For years, experts have been warning people in the American West they will have to make do with less water in the future. That dryer future already may have arrived. This year, for the first time in history, lower flows in the Colorado River have prompted the federal government to reduce the amount of water flowing into Lake Mead reservoir outside Las Vegas. Bureau of Reclamation officials say if the river’s level doesn’t increase soon, there’s a 50 percent chance that by next year, residents in Arizona, southern Nevada and California will have to start rationing water. “There’s a great deal of dependence upon the water supply from the Colorado River,” explained Larry Walkoviak, regional director with the Bureau of Reclamation.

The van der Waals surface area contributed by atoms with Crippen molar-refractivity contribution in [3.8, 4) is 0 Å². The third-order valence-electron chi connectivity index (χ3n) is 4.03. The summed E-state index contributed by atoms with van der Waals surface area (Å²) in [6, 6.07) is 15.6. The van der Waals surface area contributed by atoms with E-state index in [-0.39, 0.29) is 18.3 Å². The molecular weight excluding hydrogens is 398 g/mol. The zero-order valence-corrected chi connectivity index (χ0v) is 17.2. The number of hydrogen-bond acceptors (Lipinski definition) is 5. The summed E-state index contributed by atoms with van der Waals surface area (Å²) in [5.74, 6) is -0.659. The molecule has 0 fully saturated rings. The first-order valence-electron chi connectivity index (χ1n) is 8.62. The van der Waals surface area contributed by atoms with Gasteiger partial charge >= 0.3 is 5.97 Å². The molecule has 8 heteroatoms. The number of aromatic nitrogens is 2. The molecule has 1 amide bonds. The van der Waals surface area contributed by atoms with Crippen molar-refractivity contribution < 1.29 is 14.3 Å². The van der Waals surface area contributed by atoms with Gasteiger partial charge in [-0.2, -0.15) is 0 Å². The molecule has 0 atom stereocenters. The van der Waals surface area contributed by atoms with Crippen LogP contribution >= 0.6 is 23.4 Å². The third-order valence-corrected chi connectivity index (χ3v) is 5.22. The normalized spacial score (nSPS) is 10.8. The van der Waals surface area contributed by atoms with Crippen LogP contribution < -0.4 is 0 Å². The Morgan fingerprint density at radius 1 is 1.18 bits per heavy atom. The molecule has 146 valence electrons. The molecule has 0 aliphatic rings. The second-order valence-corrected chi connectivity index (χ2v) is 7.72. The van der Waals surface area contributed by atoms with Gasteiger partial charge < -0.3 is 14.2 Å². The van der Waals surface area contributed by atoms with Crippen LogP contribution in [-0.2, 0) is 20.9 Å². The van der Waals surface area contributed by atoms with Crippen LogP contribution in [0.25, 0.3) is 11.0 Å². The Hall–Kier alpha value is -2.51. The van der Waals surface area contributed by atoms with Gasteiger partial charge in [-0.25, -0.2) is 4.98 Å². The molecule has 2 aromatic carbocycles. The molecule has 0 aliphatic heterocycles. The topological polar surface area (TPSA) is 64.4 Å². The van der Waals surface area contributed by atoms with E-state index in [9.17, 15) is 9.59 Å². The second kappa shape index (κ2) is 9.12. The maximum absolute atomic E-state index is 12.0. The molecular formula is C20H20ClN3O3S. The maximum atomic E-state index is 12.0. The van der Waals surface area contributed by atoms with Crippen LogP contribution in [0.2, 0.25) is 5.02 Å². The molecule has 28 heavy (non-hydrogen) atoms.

“There are seven states in the United States, but we also have the Republic of Mexico. So you have more than 30 million people that rely on the use of the water for municipal purposes, agricultural purposes, industrial purposes.” “Las Vegas is literally the canary in the coal mine,” said John Entsminger, senior deputy general manager of the Southern Nevada Water Authority. “We’re the only major municipal area with our intakes in Lake Mead. As recently as 1999, Lake Mead was completely full, but the [13-year-long] drought we’ve seen in the 21st century has resulted in Lake Mead going down over 120 feet.” The last two years were the driest in recorded history for the Colorado River. This prompted federal regulators to announce the historic reduction of the amount of water released from Utah’s Lake Powell reservoir to Mead. More